Visibly Invisible: Reimagining User Interactions
If a user is familiar with where a touch point is placed on a product traditionally, what happens when you undefine that touch point? This is something that sparked my interest with the release of the Dell XPS 13 Plus laptop. Dell made a striking choice with their new line of laptops by completely removing both the trackpad and row of function keys.
While alternatives to function keys have been explored in the past, the trackpad’s form has remained relatively unchanged for many years now but, there has been significant improvements to how it’s engineered. Recent advancements in haptic vibration technology has removed the need for mechanical trackpads and some companies have integrated a second screen into the trackpad. The more unanimous trend however, is increasing the size of its form.
Dell has hopped on this trend but with a different approach — now it’s invisible. Now it’s seamlessly part of the laptop, a magical surface that behaves exactly how you expect it to. You open up a Dell XPS 13 Plus and you think, “Where’s the trackpad???”. Your first inclination is to touch where you’d think the trackpad would be and just like that it works! You apply some pressure to this surface to click and it works! There’s no need to outline it, recess it or even texture it, it’s invisible design and it’s exciting.
Interfaces are becoming more and more streamlined in both physical and digital interactions. We expect devices to work a certain way because we’ve become so familiar with common placement of touch points. Often we don’t even have to label buttons anymore because their position or size alone is sufficient for us to know what it does. On our phones a simple rectangular shape on one side of the phone is a power button, and on the other side we usually find two buttons or a longer button for volume control. Opportunity exists to simplify these interfaces even further by availing of our new found natural tendencies with technology interaction. Soon we could have portless and buttonless iPhones. One side of the iPhone could be a power button with pressure-activated haptic feedback and the other side could have a similar arrangement for volume controls. Not only could this transform the aesthetic of the iPhone but it could also prove very useful for accessibility and usability.
With the entire side of a phone being used for an interaction, smaller hands would find it easier to interact with the phone. As well as this the pressure sensitivity could be adjustable for those with weaker acute skills or those who would like a more tactile feel.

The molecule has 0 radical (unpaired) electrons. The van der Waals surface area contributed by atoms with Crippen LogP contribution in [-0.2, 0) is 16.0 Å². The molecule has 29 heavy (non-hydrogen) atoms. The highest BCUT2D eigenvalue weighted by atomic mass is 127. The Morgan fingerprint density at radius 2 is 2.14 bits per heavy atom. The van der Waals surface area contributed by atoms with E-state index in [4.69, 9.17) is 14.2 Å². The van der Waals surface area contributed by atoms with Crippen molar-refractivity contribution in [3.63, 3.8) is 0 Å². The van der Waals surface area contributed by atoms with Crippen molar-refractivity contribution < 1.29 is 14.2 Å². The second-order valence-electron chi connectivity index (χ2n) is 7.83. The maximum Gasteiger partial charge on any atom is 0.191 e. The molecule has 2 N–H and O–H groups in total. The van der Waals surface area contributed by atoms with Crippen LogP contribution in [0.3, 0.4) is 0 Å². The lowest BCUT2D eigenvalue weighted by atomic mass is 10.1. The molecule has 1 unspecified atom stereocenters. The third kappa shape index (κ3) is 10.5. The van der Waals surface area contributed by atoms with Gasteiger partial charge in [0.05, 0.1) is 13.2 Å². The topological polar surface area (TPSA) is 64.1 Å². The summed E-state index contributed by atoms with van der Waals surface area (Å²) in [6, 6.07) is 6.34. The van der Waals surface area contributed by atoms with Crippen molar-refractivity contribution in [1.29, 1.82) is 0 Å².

Interestingly, the iPhone already has an invisible touch input that you may not have known about; the Apple logo on the back can be tapped to activate different functions on the phone. For instance, a double tap can open the camera while a triple tap can take a screenshot. This is a nice example of how an interface can be delightful when discovered by the user and not directly shown. When the user feels like they’ve discovered how to use a product by themselves, it can make them feel clever. I think invisible design could really tap into this idea and offer unique user experiences while encouraging designers to explore new forms and aesthetics in an arguably stagnating personal tech market and beyond.
Invisible IoT (Internet of Things)
Another aspect of invisible design is turning seemingly techless objects into connected devices. Suddenly a dining table is a discrete personal assistant, a picture frame knows when you walk into the living room and a bookshelf is recommending you new books to read. I observed invisible IoT at Milan Design Week with mui Lab’s range of smart products particularly the mui Smart Display: A simple slab of wood, mounted to the wall and with a gentle touch it becomes an entry point to the digital dimension.
With our lives so enveloped in technology on a daily basis, it’s nice to have devices that can fade into the background and become part of our environment — only digital when needed. Invisible design encourages unobtrusive forms and allows for experience-led aesthetics.
A Trend or The Future?
If we see more invisible design in products, we may likely of course have usability issues. While many users who are familiar with common user input placement could benefit from invisible interactions aesthetically and functionally, users who are not so tech-savvy may find an invisible trackpad or power button a little confusing. Though I don’t think this is a reason not to explore invisible design. Much like the removal of the home button on iPhones in favour of an on-screen replacement, users eventually become accustomed to a new interface. So, I hope to see more invisible design in new tech that cleverly avail of our new-come natural intuition.